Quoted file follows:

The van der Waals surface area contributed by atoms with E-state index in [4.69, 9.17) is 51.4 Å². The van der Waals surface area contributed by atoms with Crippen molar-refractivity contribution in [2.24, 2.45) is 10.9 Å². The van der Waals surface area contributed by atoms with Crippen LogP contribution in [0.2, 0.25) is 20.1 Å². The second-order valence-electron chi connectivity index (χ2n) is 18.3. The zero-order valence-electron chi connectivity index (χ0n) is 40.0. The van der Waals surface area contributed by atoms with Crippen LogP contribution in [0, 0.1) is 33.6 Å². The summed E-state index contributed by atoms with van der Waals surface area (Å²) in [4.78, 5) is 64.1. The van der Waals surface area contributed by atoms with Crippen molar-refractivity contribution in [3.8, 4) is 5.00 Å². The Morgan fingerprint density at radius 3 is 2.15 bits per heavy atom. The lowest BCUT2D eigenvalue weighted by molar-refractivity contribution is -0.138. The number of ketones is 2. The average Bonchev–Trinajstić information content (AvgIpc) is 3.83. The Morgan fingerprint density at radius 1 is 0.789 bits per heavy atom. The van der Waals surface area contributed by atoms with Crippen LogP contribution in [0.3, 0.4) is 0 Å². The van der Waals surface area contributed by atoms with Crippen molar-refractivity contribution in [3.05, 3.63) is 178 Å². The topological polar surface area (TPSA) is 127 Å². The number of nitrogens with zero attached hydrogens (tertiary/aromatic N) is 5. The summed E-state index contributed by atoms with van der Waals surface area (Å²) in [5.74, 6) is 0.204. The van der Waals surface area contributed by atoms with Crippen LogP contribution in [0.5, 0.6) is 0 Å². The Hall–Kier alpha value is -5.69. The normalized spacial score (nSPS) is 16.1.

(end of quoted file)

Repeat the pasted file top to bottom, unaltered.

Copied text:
The van der Waals surface area contributed by atoms with E-state index in [4.69, 9.17) is 51.4 Å². The van der Waals surface area contributed by atoms with Crippen molar-refractivity contribution in [2.24, 2.45) is 10.9 Å². The van der Waals surface area contributed by atoms with Crippen LogP contribution in [0.2, 0.25) is 20.1 Å². The second-order valence-electron chi connectivity index (χ2n) is 18.3. The zero-order valence-electron chi connectivity index (χ0n) is 40.0. The van der Waals surface area contributed by atoms with Crippen LogP contribution in [0, 0.1) is 33.6 Å². The summed E-state index contributed by atoms with van der Waals surface area (Å²) in [4.78, 5) is 64.1. The van der Waals surface area contributed by atoms with Crippen molar-refractivity contribution in [3.8, 4) is 5.00 Å². The Morgan fingerprint density at radius 3 is 2.15 bits per heavy atom. The lowest BCUT2D eigenvalue weighted by molar-refractivity contribution is -0.138. The number of ketones is 2. The average Bonchev–Trinajstić information content (AvgIpc) is 3.83. The Morgan fingerprint density at radius 1 is 0.789 bits per heavy atom. The van der Waals surface area contributed by atoms with Crippen LogP contribution in [0.3, 0.4) is 0 Å². The van der Waals surface area contributed by atoms with Crippen molar-refractivity contribution in [3.05, 3.63) is 178 Å². The topological polar surface area (TPSA) is 127 Å². The number of nitrogens with zero attached hydrogens (tertiary/aromatic N) is 5. The summed E-state index contributed by atoms with van der Waals surface area (Å²) in [5.74, 6) is 0.204. The van der Waals surface area contributed by atoms with Crippen LogP contribution in [0.5, 0.6) is 0 Å². The Hall–Kier alpha value is -5.69. The normalized spacial score (nSPS) is 16.1.